Watched the 2012 Canadian mocumentary movie, The Conspiracy. It is kind of wordy but pretty interesting. Check out the video for the full review!
While not the first to do it, The Blair Witch Project was the first movie to really bring the “found footage” style of movie to the masses. Telling the tale of three student filmmakers (stole that line from Wikipedia), who went out to make a documentary about the Blair Witch, a legendary figure, and never came back.
The film starts out with a message stating tat the movie was put together from the footage found in the cameras after the three film students had disappeared. The three, Heather Donahue, Joshua Leonard, and Michael Williams had headed out to make a documentary about an evil witch, or spirit that is rumoured to haunt the woods outside of Burkittsville, Maryland (formerly known as “Blair”). They talk to locals who tell them the tales they heard as children growing up in Burkittsville, and how the witch tale was used to keep kids in line. They also hear the tail of a tragedy that happened in the 1940s with the disappearance of several local children, as well as several men from the community. Well, the three decide to head off into the woods in search of the Witch, or at lease evidence of such. Soon they find themselves hopelessly lost and it seems the focus of some weird nocturnal activities. They hear weird sounds at night and fins strange constructs of twigs and wood as well as neatly stacked rocks around their tent in the morning. As time passes and they become more and more loss, the individuals start really showing their stress in the way they interact with each other. The weird sounds and such continue and increase, adding to the stress of the group. When one member of the group disappears in the night, and fails to return, it just gets worse. You know things are just not likely to work out for our little group of film makers.
The Blair Witch Project did a great job of capturing the initial enthusiasm of the three, as well as there slide to desperation , and breakdown of the three main characters. They manage to remain believable (for the most part), and while you may grow frustrated with them at times, it’s at times where youy as a watcher are supposed to get frustrated with them. Is this a good movie? Damn straight.
Check out the trailer below, and if you haven’t seen it yet, go out and get yourself a copy.
1972’s Legend of Boggy Creek is supposed to be a documentary. A shitty, shitty documentary about a Bigfoot like creature that had been claimed to have been seen in and around Fouke, Arkansas since the 1950s.
Starring people from the actual town that claimed to have seen and or heard the Boggy Creek monster.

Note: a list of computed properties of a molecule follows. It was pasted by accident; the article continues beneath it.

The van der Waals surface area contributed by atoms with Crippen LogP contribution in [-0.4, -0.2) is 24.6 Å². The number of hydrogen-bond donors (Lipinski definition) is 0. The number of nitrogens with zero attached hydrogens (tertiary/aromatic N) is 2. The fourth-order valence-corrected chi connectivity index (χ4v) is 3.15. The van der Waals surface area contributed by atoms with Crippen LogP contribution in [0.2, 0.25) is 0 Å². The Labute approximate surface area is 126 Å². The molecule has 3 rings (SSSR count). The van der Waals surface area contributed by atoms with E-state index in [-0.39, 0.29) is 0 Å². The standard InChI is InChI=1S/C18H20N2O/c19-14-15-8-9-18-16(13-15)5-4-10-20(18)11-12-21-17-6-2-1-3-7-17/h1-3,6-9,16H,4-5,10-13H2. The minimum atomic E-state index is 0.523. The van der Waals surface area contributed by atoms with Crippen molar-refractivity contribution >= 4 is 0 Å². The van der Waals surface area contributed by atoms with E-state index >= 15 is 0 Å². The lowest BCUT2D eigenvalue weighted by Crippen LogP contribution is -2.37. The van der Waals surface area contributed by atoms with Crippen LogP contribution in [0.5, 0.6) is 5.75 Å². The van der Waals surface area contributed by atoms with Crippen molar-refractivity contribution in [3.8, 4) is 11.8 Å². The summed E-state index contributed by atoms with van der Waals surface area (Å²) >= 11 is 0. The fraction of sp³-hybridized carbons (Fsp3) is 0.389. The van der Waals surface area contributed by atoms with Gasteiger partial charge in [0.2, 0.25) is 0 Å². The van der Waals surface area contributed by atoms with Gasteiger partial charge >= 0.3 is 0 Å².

Low budget, bad narrating and especially bad music married together and then slapped on a crappy script with crappy filmography and you have this movie.
Even if you believe in Bigfoot and Bigfoot like creatures, look elsewhere. I feel greasy and like the worst of the 1970s came spilling out of my monitor.
This feels like an episode of the old Leonard Nimoy series, In Search Of with all the talent and entertainment sucked right out of it.
Because I am so bored with this movie here is what Wikipedia says about this movie:
The film, which claims to be a true story, sets out to detail the existence of the “Fouke Monster”, a bigfoot-like creature that has reportedly been seen by residents of a small Arkansas community since the 1950s. It is described as having a foul odor, completely covered in reddish-brown hair and having 7 toes and also known by leaving tracks found in beanfields.
Several locals from the small town of Fouke, Arkansasrecall their stories, often appearing as themselves, claiming that the creature has killed several large hogs as well as other animals. In one scene, a kitten is shown as having been “scared to death” by the creature. The narrator informs us that while people have shot at the creature in the past, it has always managed to escape. In another scene, hunters attempt to pursue the creature with dogs, but the dogs refuse to give chase. A police constable states that while driving home one night, the creature suddenly ran across the road in front of him.
In a later sequence, culled from the actual newspaper accounts inspiring the film, the creature is shown menacing a family in a remote country house. After being fired upon, the creature attacks, sending one family member to the hospital
Available freely online, if you want to waste your time, then go ahead and watch this crap.
Here’s the Trailer:
And here is the whole crapfest of a movie: